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OTHER ARTICLES Last modified on October 12, 2012

Global traffic trends

Rafael Echevarne and Patrick Lucas reflect on the findings of ACI’s World Airport Traffic Report (WATR), arguably aviation’s most comprehensive compendium of annual traffic statistics.

Although major international airports are always covered in ACI’s annual airport traffic reports, we make every effort to expand the data coverage on a yearly basis to include  smaller airports.

As compared with the year 2010, ACI increased the sample by over  200 reporting airports, mainly from Asia-Pacific (299 vs 172), Middle East (94 vs 52) and Europe (495 vs 454). European airports remain the  largest contributors to ACI traffic data, representing 33% of the  total sample, followed by 20% for Asia-Pacific and 17% for Latin America  & the Caribbean.

The world’s airports handled 5.4 billion passengers and 93,182,085 tonnes of cargo in 2011. About 70% of airports worldwide registered positive growth in 2011 (69% in 2010), while the remaining  30% reported a decline in passenger numbers.

Following the Great Recession of 2008/2009, the airport industry has shown a great level of resilience, achieving two consecutive years of unwavering increases in airport passenger traffic.

However, 2011 was a year where growth took place in the context of major environmental calamities in East Asia, political and social unrest in the Middle East and Northern Africa and the looming sovereign debt crisis in the Eurozone.

While this represents only a short list of the drawbacks that could have potentially hindered the rise in demand for air transport, the industry still recorded a 5.3% year-on-year increase in passenger traffic in 2011.

Retrospectively, 2011 could best be described as a year of social, political and economic uncertainty. And while the apparent downside risks had very little aggregate level impact on passenger traffic, trade  in airfreight was less forgiving of the imminent jeopardy in the  global economy.

Despite the inherent uncertainty that was associated with 2011, monthly passenger traffic was relatively stable, oscillating between  3% and 6% year-on-year throughout 2011.

With the exception of an abnormally high growth rate in April,  as a result of the depressed passenger figures from the Icelandic volcanic eruption, which paralysed European air space in April 2010, passenger traffic was relatively unfettered by global economic phenomena in 2011.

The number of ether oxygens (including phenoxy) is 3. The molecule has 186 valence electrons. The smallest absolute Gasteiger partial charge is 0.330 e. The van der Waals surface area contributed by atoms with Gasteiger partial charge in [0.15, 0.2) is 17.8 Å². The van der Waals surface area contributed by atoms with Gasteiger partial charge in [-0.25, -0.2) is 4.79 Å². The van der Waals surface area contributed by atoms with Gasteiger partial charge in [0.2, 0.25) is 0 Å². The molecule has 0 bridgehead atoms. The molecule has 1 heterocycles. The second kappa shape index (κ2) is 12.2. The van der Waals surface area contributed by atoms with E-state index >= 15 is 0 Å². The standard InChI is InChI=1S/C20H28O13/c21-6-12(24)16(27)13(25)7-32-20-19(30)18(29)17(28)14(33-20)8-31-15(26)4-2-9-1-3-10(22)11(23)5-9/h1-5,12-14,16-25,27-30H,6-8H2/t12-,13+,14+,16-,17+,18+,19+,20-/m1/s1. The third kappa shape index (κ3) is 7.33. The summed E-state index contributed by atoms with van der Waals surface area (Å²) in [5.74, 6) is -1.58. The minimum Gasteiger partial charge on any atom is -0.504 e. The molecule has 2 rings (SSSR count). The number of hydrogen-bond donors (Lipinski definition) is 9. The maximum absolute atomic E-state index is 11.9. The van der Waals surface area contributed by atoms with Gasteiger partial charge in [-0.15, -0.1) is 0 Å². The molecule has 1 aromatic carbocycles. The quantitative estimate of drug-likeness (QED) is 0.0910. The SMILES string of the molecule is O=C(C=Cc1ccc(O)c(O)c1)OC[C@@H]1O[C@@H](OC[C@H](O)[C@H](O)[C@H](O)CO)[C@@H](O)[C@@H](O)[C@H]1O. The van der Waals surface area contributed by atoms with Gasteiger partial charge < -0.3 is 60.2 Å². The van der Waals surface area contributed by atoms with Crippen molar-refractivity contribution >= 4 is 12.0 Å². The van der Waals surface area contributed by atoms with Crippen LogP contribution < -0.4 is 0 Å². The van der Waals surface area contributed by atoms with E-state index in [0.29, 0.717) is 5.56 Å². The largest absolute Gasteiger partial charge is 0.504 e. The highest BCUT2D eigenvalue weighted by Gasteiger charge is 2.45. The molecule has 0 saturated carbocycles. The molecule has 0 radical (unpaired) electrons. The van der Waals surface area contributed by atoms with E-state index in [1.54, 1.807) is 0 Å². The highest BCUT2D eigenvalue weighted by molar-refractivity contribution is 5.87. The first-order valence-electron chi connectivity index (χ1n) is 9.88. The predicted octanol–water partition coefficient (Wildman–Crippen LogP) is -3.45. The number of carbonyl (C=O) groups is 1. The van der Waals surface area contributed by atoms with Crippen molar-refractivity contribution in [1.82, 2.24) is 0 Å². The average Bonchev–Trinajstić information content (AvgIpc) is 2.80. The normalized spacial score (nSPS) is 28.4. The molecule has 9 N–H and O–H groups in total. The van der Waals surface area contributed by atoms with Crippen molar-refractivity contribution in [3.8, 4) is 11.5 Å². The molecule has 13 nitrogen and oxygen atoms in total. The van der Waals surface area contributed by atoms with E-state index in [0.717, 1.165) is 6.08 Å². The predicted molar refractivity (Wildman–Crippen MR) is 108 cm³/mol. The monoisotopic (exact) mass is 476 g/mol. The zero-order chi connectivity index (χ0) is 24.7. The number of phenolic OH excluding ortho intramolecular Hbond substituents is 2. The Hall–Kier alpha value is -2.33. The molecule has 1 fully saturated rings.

The combined effect of their rising per capita income and the demographic muscle makes markets such as Brazil, Russia, India, China, Indonesia and other South East Asian markets fertile environments for robust demand in air travel.

The 2011 report also introduces new sections, providing interesting insights into the airport industry.

While there is a tendency to focus on year-on-year growth patterns, it is also important to view airport traffic from a historical perspective. The 2011 report introduces seasonally adjusted time series analysis to clearly identify trends and events that mark the industry.

Global passenger numbers have increased by almost 46% since 2001, from 3.7 billion to 5.4 billion in 2011. Considering historical challenges, the industry has experienced a compounded annual growth rate of 4.1% over an 11-year period.

Negative shocks

This growth rate is remarkable considering the vast array of challenges that were confronted by the industry. Indeed, over the last decade, the airport industry was at the epicentre of many key events that had a direct impact on air transport demand. Thus, the historical assessment of global traffic shows both the vulnerability of air transport to external economic shocks as well as the long-term resilience of the industry as a whole.

The 2011 WATR shows an index of passenger and cargo traffic over time coupled with key events that impacted air transport. After adjusting for seasonality, negative shocks become quite apparent.

While the 9/11 tragedy in 2001 and the Severe Acute Respiratory Syndrome (SARS) crisis in 2003 created immediate sharp declines in passenger traffic, the 2008–2009 recession, which was primarily  triggered by the freeze in global credit, resulted in a more gradual  and prolonged decline.

The 9/11 attacks resulted in an overall decrease of 13% in passenger traffic over a period of eight months, whereas the SARS outbreak triggered a 10% decline. The Great Recession, starting December 2007 and ending June 2009, caused a 6% drop in overall figures.

Smaller disruptions such as the H5N1 virus (bird flu) in 2006 and  the volcanic ash clouds over Europe in 2010 are also clearly visible in  the series.

We were interested in looking at traffic concentration at the world’s largest cities, from both a passenger and cargo perspective.